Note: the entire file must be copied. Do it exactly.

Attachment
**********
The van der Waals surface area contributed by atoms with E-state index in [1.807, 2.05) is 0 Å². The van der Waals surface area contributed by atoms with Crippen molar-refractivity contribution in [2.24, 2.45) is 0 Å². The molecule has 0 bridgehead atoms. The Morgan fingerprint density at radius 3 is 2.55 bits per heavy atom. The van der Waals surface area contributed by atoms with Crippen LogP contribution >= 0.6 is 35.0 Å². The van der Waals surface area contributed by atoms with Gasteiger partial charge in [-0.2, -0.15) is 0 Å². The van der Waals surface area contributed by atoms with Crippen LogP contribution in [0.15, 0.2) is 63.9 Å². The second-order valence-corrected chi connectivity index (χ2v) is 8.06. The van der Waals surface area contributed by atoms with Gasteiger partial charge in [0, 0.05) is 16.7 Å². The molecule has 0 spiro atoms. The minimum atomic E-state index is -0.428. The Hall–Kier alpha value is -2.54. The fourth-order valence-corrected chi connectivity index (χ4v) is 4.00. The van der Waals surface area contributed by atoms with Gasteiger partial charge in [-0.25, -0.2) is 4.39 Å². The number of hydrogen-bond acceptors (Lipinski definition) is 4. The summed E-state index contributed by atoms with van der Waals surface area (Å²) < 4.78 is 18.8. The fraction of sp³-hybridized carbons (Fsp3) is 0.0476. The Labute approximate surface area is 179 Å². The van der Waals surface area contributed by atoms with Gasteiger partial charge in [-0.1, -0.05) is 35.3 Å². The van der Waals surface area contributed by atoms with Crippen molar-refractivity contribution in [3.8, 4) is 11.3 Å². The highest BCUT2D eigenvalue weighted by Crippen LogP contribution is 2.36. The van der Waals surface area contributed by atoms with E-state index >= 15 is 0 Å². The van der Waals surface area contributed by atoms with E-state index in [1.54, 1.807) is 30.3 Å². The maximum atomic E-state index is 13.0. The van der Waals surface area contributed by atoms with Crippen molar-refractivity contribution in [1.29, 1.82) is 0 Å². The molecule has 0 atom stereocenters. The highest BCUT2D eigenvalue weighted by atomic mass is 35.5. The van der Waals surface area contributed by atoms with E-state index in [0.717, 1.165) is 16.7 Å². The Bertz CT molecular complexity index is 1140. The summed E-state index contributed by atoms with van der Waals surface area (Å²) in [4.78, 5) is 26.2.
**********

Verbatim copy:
The van der Waals surface area contributed by atoms with E-state index in [1.807, 2.05) is 0 Å². The van der Waals surface area contributed by atoms with Crippen molar-refractivity contribution in [2.24, 2.45) is 0 Å². The molecule has 0 bridgehead atoms. The Morgan fingerprint density at radius 3 is 2.55 bits per heavy atom. The van der Waals surface area contributed by atoms with Crippen LogP contribution >= 0.6 is 35.0 Å². The van der Waals surface area contributed by atoms with Gasteiger partial charge in [-0.2, -0.15) is 0 Å². The van der Waals surface area contributed by atoms with Crippen LogP contribution in [0.15, 0.2) is 63.9 Å². The second-order valence-corrected chi connectivity index (χ2v) is 8.06. The van der Waals surface area contributed by atoms with Gasteiger partial charge in [0, 0.05) is 16.7 Å². The molecule has 0 spiro atoms. The minimum atomic E-state index is -0.428. The Hall–Kier alpha value is -2.54. The fourth-order valence-corrected chi connectivity index (χ4v) is 4.00. The van der Waals surface area contributed by atoms with Gasteiger partial charge in [-0.25, -0.2) is 4.39 Å². The number of hydrogen-bond acceptors (Lipinski definition) is 4. The summed E-state index contributed by atoms with van der Waals surface area (Å²) < 4.78 is 18.8. The fraction of sp³-hybridized carbons (Fsp3) is 0.0476. The Labute approximate surface area is 179 Å². The van der Waals surface area contributed by atoms with Gasteiger partial charge in [-0.1, -0.05) is 35.3 Å². The van der Waals surface area contributed by atoms with Crippen molar-refractivity contribution in [3.8, 4) is 11.3 Å². The highest BCUT2D eigenvalue weighted by Crippen LogP contribution is 2.36. The van der Waals surface area contributed by atoms with E-state index >= 15 is 0 Å². The van der Waals surface area contributed by atoms with E-state index in [1.54, 1.807) is 30.3 Å². The maximum atomic E-state index is 13.0. The van der Waals surface area contributed by atoms with Crippen molar-refractivity contribution in [1.29, 1.82) is 0 Å². The molecule has 0 atom stereocenters. The highest BCUT2D eigenvalue weighted by atomic mass is 35.5. The van der Waals surface area contributed by atoms with E-state index in [0.717, 1.165) is 16.7 Å². The Bertz CT molecular complexity index is 1140. The summed E-state index contributed by atoms with van der Waals surface area (Å²) in [4.78, 5) is 26.2.